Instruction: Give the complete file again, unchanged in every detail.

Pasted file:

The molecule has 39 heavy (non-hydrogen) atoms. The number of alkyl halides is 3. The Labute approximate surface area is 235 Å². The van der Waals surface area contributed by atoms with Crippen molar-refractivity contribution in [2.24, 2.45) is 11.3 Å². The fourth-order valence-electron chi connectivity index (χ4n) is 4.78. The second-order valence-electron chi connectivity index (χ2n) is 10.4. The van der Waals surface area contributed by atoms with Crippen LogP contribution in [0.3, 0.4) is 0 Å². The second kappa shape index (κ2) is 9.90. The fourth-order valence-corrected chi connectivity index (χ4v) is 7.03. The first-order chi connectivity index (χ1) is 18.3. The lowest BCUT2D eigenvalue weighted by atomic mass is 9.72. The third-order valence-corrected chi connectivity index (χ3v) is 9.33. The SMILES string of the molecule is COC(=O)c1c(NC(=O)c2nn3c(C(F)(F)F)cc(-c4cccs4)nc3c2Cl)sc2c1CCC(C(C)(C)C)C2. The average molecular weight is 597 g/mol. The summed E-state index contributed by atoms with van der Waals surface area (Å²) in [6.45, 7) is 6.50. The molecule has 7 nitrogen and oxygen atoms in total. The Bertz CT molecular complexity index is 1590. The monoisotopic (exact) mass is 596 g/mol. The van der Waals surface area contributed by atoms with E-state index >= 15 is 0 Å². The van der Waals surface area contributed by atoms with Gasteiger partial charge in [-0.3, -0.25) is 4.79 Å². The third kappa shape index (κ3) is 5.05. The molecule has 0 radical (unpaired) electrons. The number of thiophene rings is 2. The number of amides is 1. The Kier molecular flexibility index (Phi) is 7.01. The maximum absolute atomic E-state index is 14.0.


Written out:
The molecule has 39 heavy (non-hydrogen) atoms. The number of alkyl halides is 3. The Labute approximate surface area is 235 Å². The van der Waals surface area contributed by atoms with Crippen molar-refractivity contribution in [2.24, 2.45) is 11.3 Å². The fourth-order valence-electron chi connectivity index (χ4n) is 4.78. The second-order valence-electron chi connectivity index (χ2n) is 10.4. The van der Waals surface area contributed by atoms with Crippen LogP contribution in [0.3, 0.4) is 0 Å². The second kappa shape index (κ2) is 9.90. The fourth-order valence-corrected chi connectivity index (χ4v) is 7.03. The first-order chi connectivity index (χ1) is 18.3. The lowest BCUT2D eigenvalue weighted by atomic mass is 9.72. The third-order valence-corrected chi connectivity index (χ3v) is 9.33. The SMILES string of the molecule is COC(=O)c1c(NC(=O)c2nn3c(C(F)(F)F)cc(-c4cccs4)nc3c2Cl)sc2c1CCC(C(C)(C)C)C2. The average molecular weight is 597 g/mol. The summed E-state index contributed by atoms with van der Waals surface area (Å²) in [6.45, 7) is 6.50. The molecule has 7 nitrogen and oxygen atoms in total. The Bertz CT molecular complexity index is 1590. The monoisotopic (exact) mass is 596 g/mol. The van der Waals surface area contributed by atoms with E-state index >= 15 is 0 Å². The van der Waals surface area contributed by atoms with Gasteiger partial charge in [-0.3, -0.25) is 4.79 Å². The third kappa shape index (κ3) is 5.05. The molecule has 0 radical (unpaired) electrons. The number of thiophene rings is 2. The number of amides is 1. The Kier molecular flexibility index (Phi) is 7.01. The maximum absolute atomic E-state index is 14.0.